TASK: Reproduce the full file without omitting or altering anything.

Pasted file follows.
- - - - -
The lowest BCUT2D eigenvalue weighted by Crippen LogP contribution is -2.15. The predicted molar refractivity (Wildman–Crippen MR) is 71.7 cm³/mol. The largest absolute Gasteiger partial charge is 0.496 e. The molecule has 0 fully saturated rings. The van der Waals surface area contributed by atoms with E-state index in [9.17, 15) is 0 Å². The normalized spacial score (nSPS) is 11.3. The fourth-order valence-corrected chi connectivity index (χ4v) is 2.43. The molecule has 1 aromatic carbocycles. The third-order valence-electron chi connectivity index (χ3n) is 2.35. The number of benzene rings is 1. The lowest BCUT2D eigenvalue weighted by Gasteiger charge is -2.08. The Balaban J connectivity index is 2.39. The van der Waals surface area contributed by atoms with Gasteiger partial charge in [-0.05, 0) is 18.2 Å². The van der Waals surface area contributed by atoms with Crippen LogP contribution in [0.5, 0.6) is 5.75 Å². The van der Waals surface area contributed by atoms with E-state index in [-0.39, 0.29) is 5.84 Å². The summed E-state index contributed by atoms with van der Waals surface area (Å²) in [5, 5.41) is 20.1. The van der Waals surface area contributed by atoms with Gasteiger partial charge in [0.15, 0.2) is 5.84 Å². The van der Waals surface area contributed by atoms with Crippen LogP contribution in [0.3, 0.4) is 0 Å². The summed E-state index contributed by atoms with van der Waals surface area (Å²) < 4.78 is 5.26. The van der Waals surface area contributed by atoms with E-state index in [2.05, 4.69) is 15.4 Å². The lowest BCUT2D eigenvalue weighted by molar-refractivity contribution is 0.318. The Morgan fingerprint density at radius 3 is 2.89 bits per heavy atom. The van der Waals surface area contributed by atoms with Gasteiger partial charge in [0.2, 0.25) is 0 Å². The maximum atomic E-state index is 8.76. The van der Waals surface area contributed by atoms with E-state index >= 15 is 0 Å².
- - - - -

The lowest BCUT2D eigenvalue weighted by Crippen LogP contribution is -2.15. The predicted molar refractivity (Wildman–Crippen MR) is 71.7 cm³/mol. The largest absolute Gasteiger partial charge is 0.496 e. The molecule has 0 fully saturated rings. The van der Waals surface area contributed by atoms with E-state index in [9.17, 15) is 0 Å². The normalized spacial score (nSPS) is 11.3. The fourth-order valence-corrected chi connectivity index (χ4v) is 2.43. The molecule has 1 aromatic carbocycles. The third-order valence-electron chi connectivity index (χ3n) is 2.35. The number of benzene rings is 1. The lowest BCUT2D eigenvalue weighted by Gasteiger charge is -2.08. The Balaban J connectivity index is 2.39. The van der Waals surface area contributed by atoms with Gasteiger partial charge in [-0.05, 0) is 18.2 Å². The van der Waals surface area contributed by atoms with Crippen LogP contribution in [0.5, 0.6) is 5.75 Å². The van der Waals surface area contributed by atoms with E-state index in [-0.39, 0.29) is 5.84 Å². The summed E-state index contributed by atoms with van der Waals surface area (Å²) in [5, 5.41) is 20.1. The van der Waals surface area contributed by atoms with Gasteiger partial charge in [0.15, 0.2) is 5.84 Å². The van der Waals surface area contributed by atoms with Crippen LogP contribution in [0.3, 0.4) is 0 Å². The summed E-state index contributed by atoms with van der Waals surface area (Å²) < 4.78 is 5.26. The van der Waals surface area contributed by atoms with E-state index in [2.05, 4.69) is 15.4 Å². The lowest BCUT2D eigenvalue weighted by molar-refractivity contribution is 0.318. The Morgan fingerprint density at radius 3 is 2.89 bits per heavy atom. The van der Waals surface area contributed by atoms with Gasteiger partial charge in [0.2, 0.25) is 0 Å². The maximum atomic E-state index is 8.76. The van der Waals surface area contributed by atoms with E-state index >= 15 is 0 Å².